As in any traditional family, no one goes into a family with three or more parents expecting it to fall apart but, like any traditional family, separation is always a possibility down the line. For those persons who live in a state that doesn’t allow them to become a legal parent to their child, such as in North Carolina, there are steps that a non-legal parent should take to help protect their custody rights should the worst happen.
If you are a non-legal parent and custody of your child becomes an issue, you will have to rely on the de facto or psychological parent doctrine. Custody is typically a battle between the legal parents of a child. There’s a presumption that the legal parents’ decisions about visitation or custody of their child is what’s in the child’s best interests, with the court only stepping in if there is a disagreement. However, in most states, including North Carolina, this presumption can be overcome by clear and convincing evidence showing that a person is a de facto parent for the child. A de facto parent is typically defined as a person who, with the intent and support of the legal parent to form a parent-like relationship, lived in the same household as the child and assumed responsibility for the child, including the child’s care and support, without expectation of compensation, for long enough to establish a bond and a dependent relationship with the child.
Ten states explicitly recognize de facto parents as parents. 21 states, including North Carolina, recognize de facto parents when granting visitation or custody in open custody cases. 14 states have conflicting cases on de facto parent status, making the law very unclear. Five states don’t recognize de facto parenthood at all. If your family plans to relocate to a new state, be sure that you know that state’s stance on granting custody to de facto parents.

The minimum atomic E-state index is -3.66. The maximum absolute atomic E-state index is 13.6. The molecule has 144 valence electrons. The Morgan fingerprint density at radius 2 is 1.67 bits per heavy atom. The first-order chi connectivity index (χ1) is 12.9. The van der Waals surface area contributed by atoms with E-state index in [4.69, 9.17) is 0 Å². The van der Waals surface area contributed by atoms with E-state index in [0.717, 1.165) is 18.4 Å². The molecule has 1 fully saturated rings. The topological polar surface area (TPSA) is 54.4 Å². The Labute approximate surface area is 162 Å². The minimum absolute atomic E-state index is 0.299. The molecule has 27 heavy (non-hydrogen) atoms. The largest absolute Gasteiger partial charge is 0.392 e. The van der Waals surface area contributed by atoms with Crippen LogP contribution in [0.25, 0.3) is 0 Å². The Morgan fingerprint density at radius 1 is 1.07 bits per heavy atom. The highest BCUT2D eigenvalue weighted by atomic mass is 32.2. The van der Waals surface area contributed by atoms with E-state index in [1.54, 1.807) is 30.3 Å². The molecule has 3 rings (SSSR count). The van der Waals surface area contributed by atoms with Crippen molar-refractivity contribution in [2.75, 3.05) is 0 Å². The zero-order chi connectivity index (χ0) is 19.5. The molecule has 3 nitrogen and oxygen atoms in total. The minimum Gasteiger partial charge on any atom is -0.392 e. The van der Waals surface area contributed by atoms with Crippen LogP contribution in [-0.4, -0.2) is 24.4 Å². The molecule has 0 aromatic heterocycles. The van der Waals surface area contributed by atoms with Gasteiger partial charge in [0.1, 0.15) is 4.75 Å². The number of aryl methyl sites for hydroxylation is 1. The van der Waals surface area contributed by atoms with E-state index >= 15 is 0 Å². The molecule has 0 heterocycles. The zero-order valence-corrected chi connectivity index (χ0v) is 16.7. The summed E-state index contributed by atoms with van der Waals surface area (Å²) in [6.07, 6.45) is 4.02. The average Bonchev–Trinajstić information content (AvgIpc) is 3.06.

As a non-legal parent, you need to start protecting your claim to your child before that child even joins your family. If the child is being conceived by assisted reproductive technology and you are acting as a donor or gestational carrier, read over everything you sign very carefully. Almost all donor or carrier contracts include clauses giving up rights to parenthood and future custody claims. Make sure that the clinic you are working with will allow alternative contracts acknowledging your intent to participate as a parent of the child.
Also make sure you have a written, signed parenting agreement. It has been helpful in many de facto parent cases to create a document expressly saying that the legal parent intends for the non-legal parent to act as a parent and the non-legal parent intends to take on the responsibilities of the child. It is best to have the document prior to birth or adoption and then to reaffirm on paper after the child has joined your family. Over the course of your child’s life, ensure that your involvement in your child’s care is clear and provable – take pictures, ensure that some of the child’s expenses are paid out of your bank account, etc.
While all of this preparation may seem pessimistic, it is always better to be prepared and protected and not need it than to go into a bad situation unprepared. If the intended legal parents of the child refuse to protect you as your child’s acting parent along with them, think long and hard about whether you are willing to take on so much risk and whether forming this family is the best idea for you. Once children are involved, a family is forever and yours is worth taking steps to protect.